The botnet is looking for WordPress and Joomla users who are using “admin” as their username. It isn’t looking to change the username, it is trying different password variations to get in that way.

    Cheers,

    Matt

     
  • robf

    23/04/2013

    Hi Euan, with WP to change username from admin, login as admin, create a new username with admin privileges, then delete username “admin”

    Cheers,

    Rob

     
  • robf

    23/04/2013

    Thanks for feedback re email notification, cloudflare and RSS.

    Re Captcha, thanks for continuing to be proactive in blocking attacks, but please consider using easier to read and less complex captcha – I just had to refresh captcha seven times (!) before finding one I could read, and feedback from users and clients on some of my other wordpress sites hosted with Heart is already that other legitimate users are having similar difficulty!

    Thanks,

    Rob

     
  • Steve Cooke

    23/04/2013

    I think what Euan is referring to Matthew is the advice that’s been given earlier in the comments that “it’s a good idea to change the admin username”. As this screenshot demonstrates, the WordPress dashboard doesn’t allow this:

    https://i.imgur.com/sTUMxWM.png

    I think the most straight forward way to get around this limitation is to create a new admin user with the new username as required then log into that new administrator account and simply delete the old one.

    Hope that helps!

     
  • 24/04/2013

    Hi Rob,

    That’s not something that we have noticed ourselves, it may just be the luck of the draw, but we’ll keep an eye on it.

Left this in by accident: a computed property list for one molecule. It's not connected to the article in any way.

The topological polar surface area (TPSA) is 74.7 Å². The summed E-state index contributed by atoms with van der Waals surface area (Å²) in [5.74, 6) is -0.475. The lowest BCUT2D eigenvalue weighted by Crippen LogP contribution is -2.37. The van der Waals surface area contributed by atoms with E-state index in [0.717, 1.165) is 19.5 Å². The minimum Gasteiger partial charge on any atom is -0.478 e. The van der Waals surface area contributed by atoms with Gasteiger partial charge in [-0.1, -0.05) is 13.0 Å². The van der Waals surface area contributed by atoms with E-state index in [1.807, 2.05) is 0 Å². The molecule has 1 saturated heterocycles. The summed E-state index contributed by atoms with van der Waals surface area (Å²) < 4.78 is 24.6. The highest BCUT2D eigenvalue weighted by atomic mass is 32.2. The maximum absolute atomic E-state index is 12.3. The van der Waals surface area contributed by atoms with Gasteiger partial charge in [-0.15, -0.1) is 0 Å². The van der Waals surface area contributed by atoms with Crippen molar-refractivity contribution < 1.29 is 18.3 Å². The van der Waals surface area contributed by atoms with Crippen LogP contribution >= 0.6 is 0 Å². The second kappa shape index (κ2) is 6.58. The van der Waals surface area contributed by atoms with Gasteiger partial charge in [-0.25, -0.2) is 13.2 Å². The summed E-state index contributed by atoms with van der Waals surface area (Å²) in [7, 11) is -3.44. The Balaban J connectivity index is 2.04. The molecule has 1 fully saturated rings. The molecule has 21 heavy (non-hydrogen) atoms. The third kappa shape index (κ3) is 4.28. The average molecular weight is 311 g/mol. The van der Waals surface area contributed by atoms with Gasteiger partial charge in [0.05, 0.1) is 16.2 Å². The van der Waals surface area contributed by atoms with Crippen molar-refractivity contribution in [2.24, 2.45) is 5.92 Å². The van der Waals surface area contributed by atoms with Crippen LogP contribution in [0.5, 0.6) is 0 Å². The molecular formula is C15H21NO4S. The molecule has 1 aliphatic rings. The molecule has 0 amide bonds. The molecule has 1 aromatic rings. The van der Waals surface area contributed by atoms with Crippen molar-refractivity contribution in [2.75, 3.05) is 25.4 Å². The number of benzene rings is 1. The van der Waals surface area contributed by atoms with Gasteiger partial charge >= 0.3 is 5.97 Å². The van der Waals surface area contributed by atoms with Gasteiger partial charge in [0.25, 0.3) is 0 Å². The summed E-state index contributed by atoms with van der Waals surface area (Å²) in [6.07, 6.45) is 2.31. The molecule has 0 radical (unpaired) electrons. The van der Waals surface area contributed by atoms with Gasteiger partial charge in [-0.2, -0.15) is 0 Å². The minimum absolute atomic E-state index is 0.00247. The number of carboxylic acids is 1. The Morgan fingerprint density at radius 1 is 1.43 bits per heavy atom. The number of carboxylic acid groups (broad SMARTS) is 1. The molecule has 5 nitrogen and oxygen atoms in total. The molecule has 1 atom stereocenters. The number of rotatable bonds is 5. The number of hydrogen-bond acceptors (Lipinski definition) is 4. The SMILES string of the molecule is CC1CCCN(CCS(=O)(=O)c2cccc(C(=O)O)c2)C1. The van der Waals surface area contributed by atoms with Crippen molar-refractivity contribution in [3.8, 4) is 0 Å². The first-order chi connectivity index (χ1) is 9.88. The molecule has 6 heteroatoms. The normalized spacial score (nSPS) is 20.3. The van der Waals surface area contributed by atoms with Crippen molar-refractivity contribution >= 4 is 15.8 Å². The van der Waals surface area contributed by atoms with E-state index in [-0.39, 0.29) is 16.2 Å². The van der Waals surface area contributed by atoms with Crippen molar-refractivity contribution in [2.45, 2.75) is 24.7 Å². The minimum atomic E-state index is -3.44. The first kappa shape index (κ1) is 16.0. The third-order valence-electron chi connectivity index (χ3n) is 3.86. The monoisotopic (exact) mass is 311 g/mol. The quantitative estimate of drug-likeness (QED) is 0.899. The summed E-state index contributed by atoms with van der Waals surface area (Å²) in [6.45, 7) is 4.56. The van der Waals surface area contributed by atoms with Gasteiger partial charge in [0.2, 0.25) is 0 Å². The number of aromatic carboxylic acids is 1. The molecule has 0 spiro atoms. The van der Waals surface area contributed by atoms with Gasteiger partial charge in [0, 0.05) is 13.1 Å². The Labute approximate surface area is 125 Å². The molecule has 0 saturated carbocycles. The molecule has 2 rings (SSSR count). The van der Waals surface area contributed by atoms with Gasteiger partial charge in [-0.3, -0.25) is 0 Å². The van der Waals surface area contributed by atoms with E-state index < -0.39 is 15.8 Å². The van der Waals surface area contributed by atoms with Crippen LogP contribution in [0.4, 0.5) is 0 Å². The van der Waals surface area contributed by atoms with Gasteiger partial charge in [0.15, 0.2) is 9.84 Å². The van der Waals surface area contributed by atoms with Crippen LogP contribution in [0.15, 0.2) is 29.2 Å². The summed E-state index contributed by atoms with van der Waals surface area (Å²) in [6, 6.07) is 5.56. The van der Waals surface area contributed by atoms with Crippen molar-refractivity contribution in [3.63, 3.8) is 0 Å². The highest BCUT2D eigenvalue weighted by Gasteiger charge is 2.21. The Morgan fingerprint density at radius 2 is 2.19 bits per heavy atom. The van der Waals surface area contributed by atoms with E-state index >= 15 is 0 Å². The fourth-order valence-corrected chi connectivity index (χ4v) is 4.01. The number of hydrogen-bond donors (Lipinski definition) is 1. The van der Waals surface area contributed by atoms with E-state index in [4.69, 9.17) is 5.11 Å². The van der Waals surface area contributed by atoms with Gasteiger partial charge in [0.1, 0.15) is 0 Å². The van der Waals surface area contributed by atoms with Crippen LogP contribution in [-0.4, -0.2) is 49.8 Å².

Cheers,

    Rob

     
  • Chris

    16/05/2013

    Hi, Matthew when you added a confusing login last time I commented saying you gave no prior warning and AGAIN – no prior warning is given when you have changed it.

    You answered with the following:

    “@ Chris and @ Pete I appreciate that being told by your customers must have been frustrating and I’m sorry that you feel we didn’t go about communicating the issue to our customers correctly. It’s something we’ll learn from and take forward in the event of us having to perform an action like this again.”

    So I ask you why didn’t you email your customers, especially your resellers?

    I’m now faced with my customers contacting me to ask if I can remove the CAPTCHA screen as they cannot read it properly and why did I add it without consenting them first.

    Finally, your update says 23/04/2013 – The CAPTCHA didn’t appear for me or my customers until this morning?

     
  • 16/05/2013

    Hi Chris,

    The threat is an ongoing issue, it hasn’t gone away. The CAPTCHA is added to websites using WordPress on servers that are being targeted. This is nota new issue, and we don’t need to have a blanket on/ off for all servers, we can protect specific servers with out having to affect everyone else.

    We are the most proactive web host out there to protect our clients’ websites, this is preventing WordPress user’s websites being hacked.

    Cheers

    Matt

     
  • teresa

    16/05/2013

    Did you remove some access’ to wp-logins? i used to get the captcha screen but now it suddenly seems like the wp admin panel access got removed?

     
  • 17/05/2013

    Hi Teresa,

    We haven’t taken any action that would cause this, if you could contact our support team they’ll be able to investigate further for you.

    Cheers,

    Rob

     
  • D Jones

    12/07/2013

    We’ve run into an issue with this. If you choose to password protect a specific page in your site, this uses wp-login, so it is throwing up the additional Heart Internet captcha in the middle of the process. Once you enter this captcha, the original password protected page then fails to load – the Heart Internet process interrupts normal working of the password protection.

    Any way round this?

     
  • 12/07/2013

    Hi,

    Thanks for your comment. Please raise a support ticket with the details and our team will investigate this for you.

    Cheers,

    Rob

     
  • Lazzarus

    25/02/2015

    Could you make the captcha responsive at least? we cant login from mobile…
    what if I send the password you just shown to the hackers how safe is that???
    even captcha is lamely done…

     
  • Jenni

    26/02/2015

    Hi Lazzarus,

    We use it regularly on our own installs from mobiles with no issues. Please raise a ticket with our support team with the specifics of the device and operating system and they will advise/investigate.

    Thanks,

    Jenni